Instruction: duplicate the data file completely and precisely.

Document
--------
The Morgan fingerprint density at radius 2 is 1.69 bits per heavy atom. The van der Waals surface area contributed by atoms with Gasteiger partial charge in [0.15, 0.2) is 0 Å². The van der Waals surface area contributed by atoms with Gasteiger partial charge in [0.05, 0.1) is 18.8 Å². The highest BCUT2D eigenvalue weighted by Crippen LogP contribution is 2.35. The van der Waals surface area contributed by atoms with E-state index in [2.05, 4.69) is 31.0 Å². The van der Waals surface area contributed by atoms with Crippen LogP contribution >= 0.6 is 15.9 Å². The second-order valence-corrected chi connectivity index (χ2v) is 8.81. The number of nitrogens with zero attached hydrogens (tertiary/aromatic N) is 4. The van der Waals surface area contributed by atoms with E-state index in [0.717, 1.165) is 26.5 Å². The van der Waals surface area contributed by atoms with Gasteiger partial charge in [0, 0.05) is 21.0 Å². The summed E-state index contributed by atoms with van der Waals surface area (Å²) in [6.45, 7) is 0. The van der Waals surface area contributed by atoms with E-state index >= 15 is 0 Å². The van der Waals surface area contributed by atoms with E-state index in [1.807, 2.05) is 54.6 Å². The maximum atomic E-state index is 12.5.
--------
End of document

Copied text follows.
The Morgan fingerprint density at radius 2 is 1.69 bits per heavy atom. The van der Waals surface area contributed by atoms with Gasteiger partial charge in [0.15, 0.2) is 0 Å². The van der Waals surface area contributed by atoms with Gasteiger partial charge in [0.05, 0.1) is 18.8 Å². The highest BCUT2D eigenvalue weighted by Crippen LogP contribution is 2.35. The van der Waals surface area contributed by atoms with E-state index in [2.05, 4.69) is 31.0 Å². The van der Waals surface area contributed by atoms with Crippen LogP contribution >= 0.6 is 15.9 Å². The second-order valence-corrected chi connectivity index (χ2v) is 8.81. The number of nitrogens with zero attached hydrogens (tertiary/aromatic N) is 4. The van der Waals surface area contributed by atoms with E-state index in [0.717, 1.165) is 26.5 Å². The van der Waals surface area contributed by atoms with Gasteiger partial charge in [0, 0.05) is 21.0 Å². The summed E-state index contributed by atoms with van der Waals surface area (Å²) in [6.45, 7) is 0. The van der Waals surface area contributed by atoms with E-state index >= 15 is 0 Å². The van der Waals surface area contributed by atoms with E-state index in [1.807, 2.05) is 54.6 Å². The maximum atomic E-state index is 12.5.